Although China's basic security objectives have not changed substantially during the modern era, the challenges posed by the industrialized world have spawned new security strategies. China's modern regimes have been neither purely weak (and therefore cooperative) nor wholly strong (and therefore assertive). Rather, in modern times China has adopted hybrid "weak-strong" strategies that use force and diplomacy selectively.
In the last few decades, this hybrid strategy has coalesced into a "calculative" strategy—that is, a strategy calculated to protect China from external threats as it pursues its geopolitical ascent. The purpose of the calculative strategy is to allow China to continue to reform its economy and thereby acquire comprehensive national power without having to deal with the impediments and distractions of security competition. If successful, the strategy will buy China the breathing room it needs to improve domestic social conditions, increase the legitimacy of the governing regime, expand the nation's economic and technological capabilities, strengthen its military, and enhance its standing and influence in the international political order—all of which are important elements in achieving its long-standing security objectives.
The calculative strategy is designed to allow China to increase its power in a variety of issue areas in as nonprovocative a fashion as possible. The RAND study traces the strategy in action through four issue areas.
Taken together, these policies display the "calculating" aspect of the calculative strategy. They illustrate how the strategy has encouraged foreign collaboration in underwriting China's rise to power, while temporarily removing external threats that could distract Beijing from its uninterrupted ascent.
If the calculative strategy is not knocked off course by some catastrophic event, it is likely to remain China's guiding strategy for at least the next few decades, until Beijing has completed its ascent into a position of economic, military, and political strength. When this occurs—certainly not before 2015-2020—a more assertive China is likely to emerge.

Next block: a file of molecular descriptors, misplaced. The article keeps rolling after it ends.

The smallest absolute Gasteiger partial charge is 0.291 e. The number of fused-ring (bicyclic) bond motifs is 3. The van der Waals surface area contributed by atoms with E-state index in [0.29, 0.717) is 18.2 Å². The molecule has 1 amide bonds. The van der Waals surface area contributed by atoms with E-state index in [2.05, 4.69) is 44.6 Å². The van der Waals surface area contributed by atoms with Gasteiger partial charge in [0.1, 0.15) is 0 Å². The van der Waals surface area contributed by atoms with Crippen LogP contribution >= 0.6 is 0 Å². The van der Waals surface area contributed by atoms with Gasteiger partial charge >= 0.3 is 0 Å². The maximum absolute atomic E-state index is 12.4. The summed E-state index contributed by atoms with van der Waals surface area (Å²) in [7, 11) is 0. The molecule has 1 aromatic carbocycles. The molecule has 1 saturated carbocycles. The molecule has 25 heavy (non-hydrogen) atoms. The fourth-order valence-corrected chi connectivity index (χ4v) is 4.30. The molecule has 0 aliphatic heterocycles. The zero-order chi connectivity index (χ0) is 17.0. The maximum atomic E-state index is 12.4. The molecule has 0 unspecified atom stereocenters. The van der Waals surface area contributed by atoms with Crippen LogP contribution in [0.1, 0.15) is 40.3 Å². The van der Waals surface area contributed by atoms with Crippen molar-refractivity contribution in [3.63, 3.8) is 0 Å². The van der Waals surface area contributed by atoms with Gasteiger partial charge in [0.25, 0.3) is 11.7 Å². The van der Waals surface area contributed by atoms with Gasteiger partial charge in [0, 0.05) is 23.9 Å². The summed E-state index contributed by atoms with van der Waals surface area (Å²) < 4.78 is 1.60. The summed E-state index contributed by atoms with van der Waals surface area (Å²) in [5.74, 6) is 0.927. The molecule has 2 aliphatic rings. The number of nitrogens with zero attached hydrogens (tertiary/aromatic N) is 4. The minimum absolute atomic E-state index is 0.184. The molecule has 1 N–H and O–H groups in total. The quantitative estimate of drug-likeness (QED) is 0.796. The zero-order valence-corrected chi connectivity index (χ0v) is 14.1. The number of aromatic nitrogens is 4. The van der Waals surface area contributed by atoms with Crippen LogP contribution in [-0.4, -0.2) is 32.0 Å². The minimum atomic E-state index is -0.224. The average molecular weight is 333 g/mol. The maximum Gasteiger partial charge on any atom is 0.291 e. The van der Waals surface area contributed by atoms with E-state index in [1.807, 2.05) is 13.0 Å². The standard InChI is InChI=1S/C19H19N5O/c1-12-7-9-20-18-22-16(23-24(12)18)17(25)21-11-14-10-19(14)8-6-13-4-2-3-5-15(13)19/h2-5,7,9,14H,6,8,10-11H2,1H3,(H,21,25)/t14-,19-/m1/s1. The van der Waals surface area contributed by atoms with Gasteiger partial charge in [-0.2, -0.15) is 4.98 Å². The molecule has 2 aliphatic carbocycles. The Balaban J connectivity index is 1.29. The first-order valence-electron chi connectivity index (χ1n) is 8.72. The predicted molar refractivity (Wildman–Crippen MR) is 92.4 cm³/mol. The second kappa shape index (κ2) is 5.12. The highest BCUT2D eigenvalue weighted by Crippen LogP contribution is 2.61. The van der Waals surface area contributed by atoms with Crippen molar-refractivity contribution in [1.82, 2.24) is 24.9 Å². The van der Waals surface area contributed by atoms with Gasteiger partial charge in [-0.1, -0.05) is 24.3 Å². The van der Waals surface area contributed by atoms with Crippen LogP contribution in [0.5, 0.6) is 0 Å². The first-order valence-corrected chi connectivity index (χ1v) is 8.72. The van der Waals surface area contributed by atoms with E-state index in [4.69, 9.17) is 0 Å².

This conclusion comes from the authors' analysis of China's past behavior and current strategy, as well as a comprehensive historical analysis (from the Middle Ages to the late 20th century) of the behavior of newly powerful nations. This long historical view suggests that rising states tend not to simply accept the prevailing global political order and peacefully integrate themselves into it. Nor, however, do they rush out to topple that order. Rather, by asserting their new power, rising nations can precipitate a range of political, economic, and military tensions that draw the other world powers into conflict. Like other rising nations throughout history, a rising China is likely to assert its power.
If China's calculative strategy is completely successful, an intense United States-China rivalry may be inevitable. Still, China's rise to greatness (and its move toward assertiveness) is far from assured. The challenge for U.S. policymakers is to devise policy aimed at influencing China's behavior over the course of the calculative strategy. U.S. strategy designed to preemptively contain Chinese aggression might provoke its very emergence. On the other hand, strategy aimed at preemptively appeasing China might result in the United States giving away too much, too early.
A realistic policy over the course of China's calculative strategy should pursue cooperation with China aimed at attaining deeper levels of understanding, stronger mutual trust and confidence, and increased Chinese integration into the international system. At the same time, U.S. policy should discourage or prevent China from acquiring capabilities that could unambiguously threaten the United States' core national security interests in Asia and beyond. Finally, the United States should remain prepared to cope with a more assertive and militant China.